[ for this case g(0)=0, so the above could be simplified by removing the g(0)'s, but I don't think it would generalize well for other functions such that g(0)=0]
Since $ g(k)-g(0) = \int_{0}^{\frac{k}{4}} \frac{dx}{1+x^{4}}, we have $\sum_{k=0}^{4-1}(4-k)\int_{\frac{k}{4}}^{\frac{k+1}{4}}\frac{dx}{x^4 + 1} = \sum_{k=0}^{4} \int_{0}^{\frac{k}{4}} \frac{dx}{1+x^{4}}
And this can be generalized to arbitrary n.

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PostPosted: Fri, 26 Sep 2008 14:12:10 UTC 
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Very nice, good job!

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PostPosted: Fri, 26 Sep 2008 15:29:28 UTC 
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Thank you :)
I also just noticed that there was an error in my first explanation of the sum. It should be (n-k) times the area under the curve from y_k to y_k+1.

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Make It Fun And Complicate It Further, or MIFACIF. Ever try and find the volume of a cube in spherical coordinates?


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PostPosted: Fri, 19 Dec 2008 23:06:13 UTC 
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let's see your solutions to the generalized version of the problem, i.e. prove that: $ \lim_{n\to\infty} \frac{1}{n}\sum_{k=0}^n (n - k)\int_{\frac{k}{n}}^{\frac{k+1}{n}} f(x)dx=\int_0^1(1-x)f(x)dx.


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PostPosted: Sat, 20 Dec 2008 06:05:51 UTC 
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I think my solution just needs a bit of tweaking (and I finally figured out how to switch the order of integration):
Spoiler:
$\lim_{n\to\infty} \frac{1}{n} \sum_{k=0}^{n-1}(n-k)\int_{\frac{k}{n}}^{\frac{k+1}{n}} f(x) dx = \lim_{n\to\infty} \frac{1}{n} \sum_{k=0}^{n} \int_{0}^{\frac{k}{n}} f(x) dx (for the reason see my above post). Set $g(y) = \int_{0}^{y} f(x) dx, \; y_k = \frac{k}{n}, \; \Delta y_k = \frac{1}{n}, so the original expression becomes $ \lim_{n\to\infty} \sum_{k=0}^{n}g(y_k) \Delta y_k = \int_{0}^{1} g(y) dy, and remembering the definition of g(y), we have $ \int_{0}^{1} \int_{0}^{y} f(x) dx.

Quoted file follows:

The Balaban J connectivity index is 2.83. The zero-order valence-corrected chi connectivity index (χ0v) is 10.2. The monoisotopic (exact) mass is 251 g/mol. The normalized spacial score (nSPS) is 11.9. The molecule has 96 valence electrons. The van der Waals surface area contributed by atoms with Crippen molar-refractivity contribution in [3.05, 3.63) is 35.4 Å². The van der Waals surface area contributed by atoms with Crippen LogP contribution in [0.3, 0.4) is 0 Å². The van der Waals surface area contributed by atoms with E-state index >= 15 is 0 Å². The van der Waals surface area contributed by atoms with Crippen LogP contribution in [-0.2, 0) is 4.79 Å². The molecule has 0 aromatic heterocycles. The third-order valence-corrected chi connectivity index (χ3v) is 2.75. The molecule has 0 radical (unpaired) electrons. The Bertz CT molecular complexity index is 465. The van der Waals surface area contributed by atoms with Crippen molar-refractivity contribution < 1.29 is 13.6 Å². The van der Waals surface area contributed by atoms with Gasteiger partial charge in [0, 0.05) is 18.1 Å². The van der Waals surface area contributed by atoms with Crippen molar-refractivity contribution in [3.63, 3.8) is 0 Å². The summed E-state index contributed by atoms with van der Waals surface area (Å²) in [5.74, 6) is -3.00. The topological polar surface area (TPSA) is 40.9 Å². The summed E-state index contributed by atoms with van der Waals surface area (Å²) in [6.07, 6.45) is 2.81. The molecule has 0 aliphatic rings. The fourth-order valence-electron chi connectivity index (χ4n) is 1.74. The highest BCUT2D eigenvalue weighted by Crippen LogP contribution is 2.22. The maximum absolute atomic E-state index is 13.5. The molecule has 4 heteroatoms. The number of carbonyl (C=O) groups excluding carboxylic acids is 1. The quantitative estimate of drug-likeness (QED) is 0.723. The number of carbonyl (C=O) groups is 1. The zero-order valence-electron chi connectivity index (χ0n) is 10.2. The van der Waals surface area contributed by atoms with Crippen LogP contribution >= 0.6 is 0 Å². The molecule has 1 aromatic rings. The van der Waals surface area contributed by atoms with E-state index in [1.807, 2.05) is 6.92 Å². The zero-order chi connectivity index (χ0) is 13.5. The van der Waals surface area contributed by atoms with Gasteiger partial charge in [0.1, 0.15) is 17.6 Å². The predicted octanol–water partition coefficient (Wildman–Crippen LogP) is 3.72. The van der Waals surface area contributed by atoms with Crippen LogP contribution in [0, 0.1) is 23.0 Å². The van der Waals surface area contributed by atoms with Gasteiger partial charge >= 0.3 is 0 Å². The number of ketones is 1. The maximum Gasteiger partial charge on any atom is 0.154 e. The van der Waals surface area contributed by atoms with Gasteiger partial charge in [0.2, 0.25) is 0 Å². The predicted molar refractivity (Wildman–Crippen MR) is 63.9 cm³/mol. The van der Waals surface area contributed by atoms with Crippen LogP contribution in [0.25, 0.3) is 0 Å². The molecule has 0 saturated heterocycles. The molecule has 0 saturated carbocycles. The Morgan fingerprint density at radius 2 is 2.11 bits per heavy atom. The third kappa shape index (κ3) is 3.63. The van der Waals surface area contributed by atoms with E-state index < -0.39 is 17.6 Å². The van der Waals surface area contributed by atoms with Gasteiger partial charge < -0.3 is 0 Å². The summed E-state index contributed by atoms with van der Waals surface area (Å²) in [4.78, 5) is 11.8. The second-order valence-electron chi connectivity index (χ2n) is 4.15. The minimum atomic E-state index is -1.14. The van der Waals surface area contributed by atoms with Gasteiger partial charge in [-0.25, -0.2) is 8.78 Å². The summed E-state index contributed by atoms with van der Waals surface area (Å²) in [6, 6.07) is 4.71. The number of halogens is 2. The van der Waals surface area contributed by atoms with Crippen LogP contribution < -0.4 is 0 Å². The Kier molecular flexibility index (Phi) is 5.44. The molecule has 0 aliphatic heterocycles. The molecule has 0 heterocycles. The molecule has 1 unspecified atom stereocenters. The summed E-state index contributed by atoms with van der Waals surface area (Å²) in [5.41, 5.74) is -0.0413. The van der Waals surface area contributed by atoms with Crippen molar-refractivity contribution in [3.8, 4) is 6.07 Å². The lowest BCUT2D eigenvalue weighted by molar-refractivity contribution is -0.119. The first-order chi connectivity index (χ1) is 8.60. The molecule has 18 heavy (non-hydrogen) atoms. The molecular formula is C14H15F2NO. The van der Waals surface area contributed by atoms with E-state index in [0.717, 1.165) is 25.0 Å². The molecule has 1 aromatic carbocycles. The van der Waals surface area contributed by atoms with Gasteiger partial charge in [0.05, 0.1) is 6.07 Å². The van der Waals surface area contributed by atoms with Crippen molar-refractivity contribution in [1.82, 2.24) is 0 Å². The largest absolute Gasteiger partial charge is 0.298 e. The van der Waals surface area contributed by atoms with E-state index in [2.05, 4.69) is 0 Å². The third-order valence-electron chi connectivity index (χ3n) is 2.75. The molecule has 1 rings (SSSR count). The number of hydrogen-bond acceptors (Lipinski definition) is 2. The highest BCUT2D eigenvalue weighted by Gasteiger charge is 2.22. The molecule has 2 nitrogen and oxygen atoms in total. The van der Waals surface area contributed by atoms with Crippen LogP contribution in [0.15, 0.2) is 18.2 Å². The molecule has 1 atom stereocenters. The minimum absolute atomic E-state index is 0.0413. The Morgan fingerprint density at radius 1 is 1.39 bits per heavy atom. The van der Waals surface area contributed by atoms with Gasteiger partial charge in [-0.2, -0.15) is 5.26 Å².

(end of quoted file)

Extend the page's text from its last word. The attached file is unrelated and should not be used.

This integral is over the region 0 \leq x \leq y, \; 0 \leq y \leq 1, which can also be expressed as x \leq y \leq 1, \; 0 \leq x \leq 1, so finally the expression becomes $ \int_{0}^{1} \int_{x}^{1} f(x) dy dx = \int_{0}^{1} (1-x) f(x) dx


Another correction for my solution a couple posts up: I said I didn't think it would generalize well for functions such that g(0)\neq0, but by my definition g(0) has to be identically zero.

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Some people live their lives by the KISS principle (Keep It Simple Stupid), but I prefer a slightly different one:
Make It Fun And Complicate It Further, or MIFACIF. Ever try and find the volume of a cube in spherical coordinates?